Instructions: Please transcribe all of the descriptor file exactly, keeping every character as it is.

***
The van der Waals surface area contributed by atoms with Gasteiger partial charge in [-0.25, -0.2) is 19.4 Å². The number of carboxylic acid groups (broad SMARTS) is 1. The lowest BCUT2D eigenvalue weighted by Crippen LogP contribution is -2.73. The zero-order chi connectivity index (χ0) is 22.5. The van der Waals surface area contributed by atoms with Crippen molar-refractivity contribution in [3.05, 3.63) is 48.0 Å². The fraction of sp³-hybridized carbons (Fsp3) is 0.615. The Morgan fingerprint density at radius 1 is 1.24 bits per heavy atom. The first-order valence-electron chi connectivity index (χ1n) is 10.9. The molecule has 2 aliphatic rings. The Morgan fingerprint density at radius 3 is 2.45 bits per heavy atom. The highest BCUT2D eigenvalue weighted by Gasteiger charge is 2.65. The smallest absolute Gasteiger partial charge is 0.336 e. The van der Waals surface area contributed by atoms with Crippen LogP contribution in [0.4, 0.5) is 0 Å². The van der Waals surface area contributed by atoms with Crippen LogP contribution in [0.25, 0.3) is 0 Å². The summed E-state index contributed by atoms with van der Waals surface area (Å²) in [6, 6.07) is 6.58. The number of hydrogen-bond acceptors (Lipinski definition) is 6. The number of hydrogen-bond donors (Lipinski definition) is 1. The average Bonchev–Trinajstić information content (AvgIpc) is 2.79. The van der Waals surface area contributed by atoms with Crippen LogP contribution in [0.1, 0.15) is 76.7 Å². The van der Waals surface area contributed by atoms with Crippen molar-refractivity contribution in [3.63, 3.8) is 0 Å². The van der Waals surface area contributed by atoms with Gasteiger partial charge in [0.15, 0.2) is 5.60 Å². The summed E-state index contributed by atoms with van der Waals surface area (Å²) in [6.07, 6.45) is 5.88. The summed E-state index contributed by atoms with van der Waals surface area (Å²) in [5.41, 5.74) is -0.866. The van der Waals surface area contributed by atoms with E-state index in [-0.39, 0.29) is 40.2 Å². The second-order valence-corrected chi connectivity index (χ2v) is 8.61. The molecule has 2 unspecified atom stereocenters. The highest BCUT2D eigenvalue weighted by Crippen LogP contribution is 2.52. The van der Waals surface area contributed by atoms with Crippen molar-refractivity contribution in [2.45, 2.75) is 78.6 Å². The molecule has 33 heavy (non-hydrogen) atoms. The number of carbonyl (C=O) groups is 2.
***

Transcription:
The van der Waals surface area contributed by atoms with Gasteiger partial charge in [-0.25, -0.2) is 19.4 Å². The number of carboxylic acid groups (broad SMARTS) is 1. The lowest BCUT2D eigenvalue weighted by Crippen LogP contribution is -2.73. The zero-order chi connectivity index (χ0) is 22.5. The van der Waals surface area contributed by atoms with Crippen molar-refractivity contribution in [3.05, 3.63) is 48.0 Å². The fraction of sp³-hybridized carbons (Fsp3) is 0.615. The Morgan fingerprint density at radius 1 is 1.24 bits per heavy atom. The first-order valence-electron chi connectivity index (χ1n) is 10.9. The molecule has 2 aliphatic rings. The Morgan fingerprint density at radius 3 is 2.45 bits per heavy atom. The highest BCUT2D eigenvalue weighted by Gasteiger charge is 2.65. The smallest absolute Gasteiger partial charge is 0.336 e. The van der Waals surface area contributed by atoms with Crippen LogP contribution in [0.4, 0.5) is 0 Å². The van der Waals surface area contributed by atoms with Crippen LogP contribution in [0.25, 0.3) is 0 Å². The summed E-state index contributed by atoms with van der Waals surface area (Å²) in [6, 6.07) is 6.58. The number of hydrogen-bond acceptors (Lipinski definition) is 6. The number of hydrogen-bond donors (Lipinski definition) is 1. The average Bonchev–Trinajstić information content (AvgIpc) is 2.79. The van der Waals surface area contributed by atoms with Crippen LogP contribution in [0.1, 0.15) is 76.7 Å². The van der Waals surface area contributed by atoms with Crippen molar-refractivity contribution in [3.63, 3.8) is 0 Å². The van der Waals surface area contributed by atoms with Gasteiger partial charge in [0.15, 0.2) is 5.60 Å². The summed E-state index contributed by atoms with van der Waals surface area (Å²) in [6.07, 6.45) is 5.88. The summed E-state index contributed by atoms with van der Waals surface area (Å²) in [5.41, 5.74) is -0.866. The van der Waals surface area contributed by atoms with E-state index in [-0.39, 0.29) is 40.2 Å². The second-order valence-corrected chi connectivity index (χ2v) is 8.61. The molecule has 2 unspecified atom stereocenters. The highest BCUT2D eigenvalue weighted by Crippen LogP contribution is 2.52. The van der Waals surface area contributed by atoms with Crippen molar-refractivity contribution in [2.45, 2.75) is 78.6 Å². The molecule has 33 heavy (non-hydrogen) atoms. The number of carbonyl (C=O) groups is 2.